Kourosh Afshar


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Graduate Student Supervision

Doctoral Student Supervision

Dissertations completed in 2010 or later are listed below. Please note that there is a 6-12 month delay to add the latest dissertations.

Bladder and bowel dysfunction in children: an investigation of cardiac autonomic nervous system activity and related therapies (2017)

Bladder and bowel dysfunction (BBD) consists of a prevalent group of conditions presenting mainly with lower urinary tract symptoms. The autonomic nervous system (ANS), comprising mainly of the sympathetic (SNS) and parasympathetic nervous systems (PNS), regulates lower urinary tract function. ANS role in the pathogenesis of BBD in not known. BBD management initiates with education and life-style modification (standard urotherapy or SU). Additionally, adjunctive treatments may be administered. Current treatments are often partially effective, costly, and sometimes associated with side-effects.The overall goal of this dissertation was to describe cardiac ANS activity in children with BBD before receiving any treatments and subsequently after current and proposed adjunctive therapies.Study 1: Forty children with BBD were compared with nineteen healthy controls for the activity of ANS measured via spectral analysis of heart rate variability (HRV). Results demonstrated a significantly lower overall ANS and PNS activity at baseline in BBD group.Study 2: The efficacy of pelvic floor biofeedback in children with BBD was assessed via a systematic literature review and meta-analysis of randomized controlled trials (RCT) which showed no improvement in resolution of urinary incontinence after 6 months of biofeedback compared to other adjunctive treatments.Study 3: Ten children from Study 1 with overactive bladder (OAB) were followed receiving antimuscarinics for approximately 3 months. Results showed a significant reduction in the PNS activity after treatment accompanied by a failure to achieve complete symptom resolution.Study 4: Twenty-three children with BBD were randomized to SU plus diaphragmatic breathing (DB) or SU only in a pilot trial. Results showed a low overall feasibility for proposing DB in controlling symptoms mainly due to low adherence during an approximately 3 months of follow-up. Positive correlations were found between number of DB practices and change from baseline in overall ANS and PNS activity.In summary, BBD was associated with a significantly low overall ANS and PNS activity. There is lack of evidence supporting relative treatment efficacy of biofeedback. Use of antimuscarinics in OAB was associated with further reduction in cardiac PNS activity and the pilot study showed low overall feasibility for proposing DB for three months.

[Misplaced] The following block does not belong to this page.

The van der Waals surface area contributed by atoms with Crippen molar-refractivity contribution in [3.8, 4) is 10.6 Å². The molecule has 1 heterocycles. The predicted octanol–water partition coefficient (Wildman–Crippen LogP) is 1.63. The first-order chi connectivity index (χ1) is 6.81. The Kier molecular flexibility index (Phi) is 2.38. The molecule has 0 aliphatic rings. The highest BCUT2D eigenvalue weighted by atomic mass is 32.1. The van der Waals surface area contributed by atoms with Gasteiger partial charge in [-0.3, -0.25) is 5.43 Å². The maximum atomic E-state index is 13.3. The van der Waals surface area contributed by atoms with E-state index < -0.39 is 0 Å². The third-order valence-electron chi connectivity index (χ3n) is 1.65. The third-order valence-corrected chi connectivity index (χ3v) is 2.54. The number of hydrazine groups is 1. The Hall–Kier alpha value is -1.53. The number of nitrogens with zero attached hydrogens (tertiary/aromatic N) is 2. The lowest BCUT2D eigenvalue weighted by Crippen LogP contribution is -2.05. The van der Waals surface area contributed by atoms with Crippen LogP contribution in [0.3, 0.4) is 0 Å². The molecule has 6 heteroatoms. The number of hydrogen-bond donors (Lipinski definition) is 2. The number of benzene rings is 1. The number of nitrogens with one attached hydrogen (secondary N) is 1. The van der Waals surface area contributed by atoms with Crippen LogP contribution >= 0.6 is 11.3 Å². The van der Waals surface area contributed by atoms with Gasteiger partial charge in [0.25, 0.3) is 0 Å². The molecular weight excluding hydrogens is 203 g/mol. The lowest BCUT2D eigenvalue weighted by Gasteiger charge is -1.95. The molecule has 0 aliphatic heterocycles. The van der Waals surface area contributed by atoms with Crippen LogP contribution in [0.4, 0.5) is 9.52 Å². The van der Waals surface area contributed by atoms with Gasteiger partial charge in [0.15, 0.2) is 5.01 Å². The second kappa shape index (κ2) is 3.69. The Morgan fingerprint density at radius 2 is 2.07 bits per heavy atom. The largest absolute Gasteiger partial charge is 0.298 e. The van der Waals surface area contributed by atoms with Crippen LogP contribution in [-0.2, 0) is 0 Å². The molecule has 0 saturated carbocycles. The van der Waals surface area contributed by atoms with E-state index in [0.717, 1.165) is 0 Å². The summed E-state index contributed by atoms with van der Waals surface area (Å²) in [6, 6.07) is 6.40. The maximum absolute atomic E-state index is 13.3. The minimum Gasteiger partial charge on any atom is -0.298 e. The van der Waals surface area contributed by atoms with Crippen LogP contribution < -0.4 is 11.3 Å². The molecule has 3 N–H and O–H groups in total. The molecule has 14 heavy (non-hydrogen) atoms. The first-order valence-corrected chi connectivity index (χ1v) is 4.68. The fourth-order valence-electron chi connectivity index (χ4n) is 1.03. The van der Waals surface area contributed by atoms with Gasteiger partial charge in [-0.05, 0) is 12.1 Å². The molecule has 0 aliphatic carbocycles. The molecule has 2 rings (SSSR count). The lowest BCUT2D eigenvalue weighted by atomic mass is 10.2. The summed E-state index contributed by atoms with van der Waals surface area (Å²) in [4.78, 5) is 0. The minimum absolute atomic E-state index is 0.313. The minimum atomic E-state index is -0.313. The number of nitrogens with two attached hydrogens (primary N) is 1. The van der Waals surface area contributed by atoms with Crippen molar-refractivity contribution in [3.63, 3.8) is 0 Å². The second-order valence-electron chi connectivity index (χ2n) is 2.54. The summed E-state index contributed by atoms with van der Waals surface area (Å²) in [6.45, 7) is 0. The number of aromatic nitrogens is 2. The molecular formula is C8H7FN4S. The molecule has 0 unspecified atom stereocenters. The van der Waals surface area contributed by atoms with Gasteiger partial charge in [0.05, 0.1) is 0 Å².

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Master's Student Supervision

Theses completed in 2010 or later are listed below. Please note that there is a 6-12 month delay to add the latest theses.

Optical monitoring in kidney transplant (2022)

Background:Currently kidney transplant monitoring relies on clinical and laboratory parameters that may be associated with delayed diagnosis of graft dysfunction. The early detection of allograft abnormal function and institution of the appropriate medical or surgical interventions play a crucial role in allograft survival.Near Infra-Red Spectroscopy (NIRS) has well-known efficacy in non-invasive, continuous and real time monitoring of tissue oxygenation. This novel pilot study intends to assess the feasibility of using NIRS in monitoring transplanted kidney in pediatric recipients.Methods:The primary outcome was to assess the feasibility of NIRS monitoring in evaluating the allograft function, oxygenation, blood circulation and its association with graft function.Twenty patients in two groups (group one and two), participated in this project.NIRS sensor was placed once on the surgical site (upper pole of the allograft) and once at control site for all patients and the data was recorded to measure TOI % (Total Oxygen saturation Index), THI% (Tissue Hemoglobin concentration Index), HHb% (Deoxygenated Hemoglobin) in both surgical and opposite sites. Then we assessed the correlation between Total Oxygen Saturation Index in Surgical Site and Opposite Site with e-GFR, systolic blood pressure, Resistive Index and Hemoglobin.Result:Twenty participants range from 5 to 20 years old with a median age of 12.5 years old completed the study. 20 % of the participants were female, 35 % of the participants were living donor kidney recipients. All the participants tolerated the NIRS sensor and monitoring well, with a valid measurement on surgical and control sites. The study showed that TOI% on surgical site is correlated significantly with e-GFR adjusted for BMI using a linear regression model (P-value = 0.032).Conclusions:NIRS monitoring of transplanted kidney is a feasible and well tolerated method. Our study showed a significant positive correlation between TOISS% and e-GFR. However, the specification restrictions of the available NIRS sensors may limit our ability to get an accurate signal from the target organs in larger patients.Our findings serve as a preliminary benchmark for quality improvement in this field. The process and outcome of this project has identified areas of opportunities to improve this novel approach.

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